One of the first rules of interacting with bears in the wild is to not get between a mother and her cub.
So what do you do when a mother grizzly drops her cubs off with you to babysit?
Charlie Russell found himself in this unlikely situation a few years ago, in Kamchatka, Russia.
“She was a very protective mother and she was very vocal about it,” he said.
“She was the scourge of the valley. She was scary.”
But even protective mothers have to put food on the table.
After seeing how Russell treated other cubs, the grizzly decided to leave hers with him for a bit while she went out to hunt.
The Canadian naturalist was in Russia conducting a study on living among grizzly bears.
He was also raising some cubs he’d rescued from a zoo.
The remote area was a sort of bear sanctuary, especially once Russell arrived and began patrolling the area in his plane.
Russell estimates that there were more than 400 grizzlies living in the park.
If you went out for a walk, you were more or less guaranteed to run into a bear.
In a normal 15-minute flight down the river during the summer, Russell would often count up to 125 bears fishing.
On one particular flight he spotted the park warden out poaching bears.
The man lost his job as a result, but it was meddling like this that ended up getting Russell kicked out of the country.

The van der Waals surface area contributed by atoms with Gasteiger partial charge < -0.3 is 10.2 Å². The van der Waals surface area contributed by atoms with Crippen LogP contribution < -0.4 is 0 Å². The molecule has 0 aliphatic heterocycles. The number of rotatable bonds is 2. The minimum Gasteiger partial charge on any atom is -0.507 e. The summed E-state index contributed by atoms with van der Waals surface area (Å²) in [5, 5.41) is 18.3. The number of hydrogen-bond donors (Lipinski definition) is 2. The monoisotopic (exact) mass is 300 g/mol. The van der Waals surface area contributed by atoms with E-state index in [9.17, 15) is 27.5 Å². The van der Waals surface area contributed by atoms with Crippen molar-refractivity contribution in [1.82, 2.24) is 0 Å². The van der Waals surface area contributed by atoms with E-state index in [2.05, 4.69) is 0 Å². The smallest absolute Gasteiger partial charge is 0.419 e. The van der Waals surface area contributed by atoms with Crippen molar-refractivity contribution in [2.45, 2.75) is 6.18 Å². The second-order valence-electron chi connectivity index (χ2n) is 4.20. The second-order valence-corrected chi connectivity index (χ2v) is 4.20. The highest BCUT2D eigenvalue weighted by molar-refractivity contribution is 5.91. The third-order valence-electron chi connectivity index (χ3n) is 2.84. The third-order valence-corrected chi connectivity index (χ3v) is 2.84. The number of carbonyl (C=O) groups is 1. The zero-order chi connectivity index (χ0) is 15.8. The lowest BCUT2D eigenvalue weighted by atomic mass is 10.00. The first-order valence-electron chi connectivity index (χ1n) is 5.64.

Russell first encountered bears while working at his family’s ranch just outside of Waterton Lakes National Park in Alberta.
Russell’s father was fascinated with nature and brought his sons into the wild to create an amateur documentary on the grizzly.
This was back in the early 1960s and the bears weren’t protected at all – not even within national parks.
Russell was surprised to find the bears behaving quite differently from what he had expected, given their reputation.
For starters, they didn’t seem to be erratic, bloodthirsty killers.
They were quite the opposite.
The bears appeared to be “intelligent, peace loving and playful,” he said.
As Russell took over the running of the family ranch he decided to do a little experiment and let the bears wander onto his land.
It was no small ranch.
Russell had more than 300 head of cattle.
And yet not a single animal was taken by a bear.
“I started realizing that it’s not their problem, it’s our problem,” he said.
“And just by understanding them better, people can live safely with bears.
He first put this theory to the test by opening up a bear-viewing business in BC.
It was kind of like working as a hunting guide, only the guests were there to admire the animals instead of kill them.
“I was using my clients as guinea pigs I guess,” he said.
“My insurance agent was very pleased when I decided to quit.”
He quit because the Great Bear Foundation asked him to go and check out the poaching of brown bears in Russia.
Russell decided to go there to do a study.
“I wanted to live with a lot of bears and see what would happen if you were kind to them,” he said.
“I think the only reason that bears are dangerous is because of what we do to them and how we treat them.”
He wanted to answer two questions:
Are grizzly bears unpredictable?
And are they inherently dangerous if they lose their fear of people?
The assumption that the answer to these questions is yes is often used to rationalize the killing of bears that wander too close to civilization.
Fortunately for the bears, Russell found the opposite to be true.
He set up in a remote park on the Kamchatka Peninsula, in the far east of Russia, just north of Japan.
And he returned every summer for the next five years.